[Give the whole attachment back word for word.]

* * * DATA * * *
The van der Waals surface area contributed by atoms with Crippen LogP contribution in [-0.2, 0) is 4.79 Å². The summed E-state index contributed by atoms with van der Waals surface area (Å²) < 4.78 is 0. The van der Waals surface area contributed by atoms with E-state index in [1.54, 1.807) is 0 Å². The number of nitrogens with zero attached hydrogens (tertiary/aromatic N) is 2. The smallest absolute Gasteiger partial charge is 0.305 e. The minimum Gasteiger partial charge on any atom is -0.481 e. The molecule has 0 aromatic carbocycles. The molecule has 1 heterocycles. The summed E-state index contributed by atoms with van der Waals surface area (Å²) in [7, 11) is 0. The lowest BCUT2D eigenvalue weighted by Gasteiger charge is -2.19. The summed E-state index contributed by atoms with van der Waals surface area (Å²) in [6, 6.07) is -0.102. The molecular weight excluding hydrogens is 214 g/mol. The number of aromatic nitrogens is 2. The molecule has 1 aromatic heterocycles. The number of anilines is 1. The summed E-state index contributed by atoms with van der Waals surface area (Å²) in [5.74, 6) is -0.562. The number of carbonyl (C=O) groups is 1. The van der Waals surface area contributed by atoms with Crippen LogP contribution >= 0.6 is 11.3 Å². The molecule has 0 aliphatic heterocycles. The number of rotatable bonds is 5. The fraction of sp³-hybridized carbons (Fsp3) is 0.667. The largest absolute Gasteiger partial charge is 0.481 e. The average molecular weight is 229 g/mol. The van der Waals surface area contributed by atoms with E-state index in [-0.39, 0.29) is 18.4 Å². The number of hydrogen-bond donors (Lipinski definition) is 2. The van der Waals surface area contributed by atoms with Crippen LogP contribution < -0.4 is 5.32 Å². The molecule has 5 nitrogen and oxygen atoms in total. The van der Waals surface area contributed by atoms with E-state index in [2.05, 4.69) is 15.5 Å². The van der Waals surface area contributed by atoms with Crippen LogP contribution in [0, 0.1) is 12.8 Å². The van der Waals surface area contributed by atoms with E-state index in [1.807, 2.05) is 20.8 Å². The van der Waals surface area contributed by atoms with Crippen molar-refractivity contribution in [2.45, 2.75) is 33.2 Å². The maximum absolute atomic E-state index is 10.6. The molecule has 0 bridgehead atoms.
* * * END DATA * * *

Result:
The van der Waals surface area contributed by atoms with Crippen LogP contribution in [-0.2, 0) is 4.79 Å². The summed E-state index contributed by atoms with van der Waals surface area (Å²) < 4.78 is 0. The van der Waals surface area contributed by atoms with E-state index in [1.54, 1.807) is 0 Å². The number of nitrogens with zero attached hydrogens (tertiary/aromatic N) is 2. The smallest absolute Gasteiger partial charge is 0.305 e. The minimum Gasteiger partial charge on any atom is -0.481 e. The molecule has 0 aromatic carbocycles. The molecule has 1 heterocycles. The summed E-state index contributed by atoms with van der Waals surface area (Å²) in [7, 11) is 0. The lowest BCUT2D eigenvalue weighted by Gasteiger charge is -2.19. The summed E-state index contributed by atoms with van der Waals surface area (Å²) in [6, 6.07) is -0.102. The molecular weight excluding hydrogens is 214 g/mol. The number of aromatic nitrogens is 2. The molecule has 1 aromatic heterocycles. The number of anilines is 1. The summed E-state index contributed by atoms with van der Waals surface area (Å²) in [5.74, 6) is -0.562. The number of carbonyl (C=O) groups is 1. The van der Waals surface area contributed by atoms with Crippen LogP contribution >= 0.6 is 11.3 Å². The molecule has 0 aliphatic heterocycles. The number of rotatable bonds is 5. The fraction of sp³-hybridized carbons (Fsp3) is 0.667. The largest absolute Gasteiger partial charge is 0.481 e. The average molecular weight is 229 g/mol. The van der Waals surface area contributed by atoms with E-state index in [-0.39, 0.29) is 18.4 Å². The number of hydrogen-bond donors (Lipinski definition) is 2. The van der Waals surface area contributed by atoms with Crippen LogP contribution < -0.4 is 5.32 Å². The molecule has 5 nitrogen and oxygen atoms in total. The van der Waals surface area contributed by atoms with E-state index in [2.05, 4.69) is 15.5 Å². The van der Waals surface area contributed by atoms with Crippen LogP contribution in [0, 0.1) is 12.8 Å². The van der Waals surface area contributed by atoms with E-state index in [1.807, 2.05) is 20.8 Å². The van der Waals surface area contributed by atoms with Crippen molar-refractivity contribution in [2.45, 2.75) is 33.2 Å². The maximum absolute atomic E-state index is 10.6. The molecule has 0 bridgehead atoms.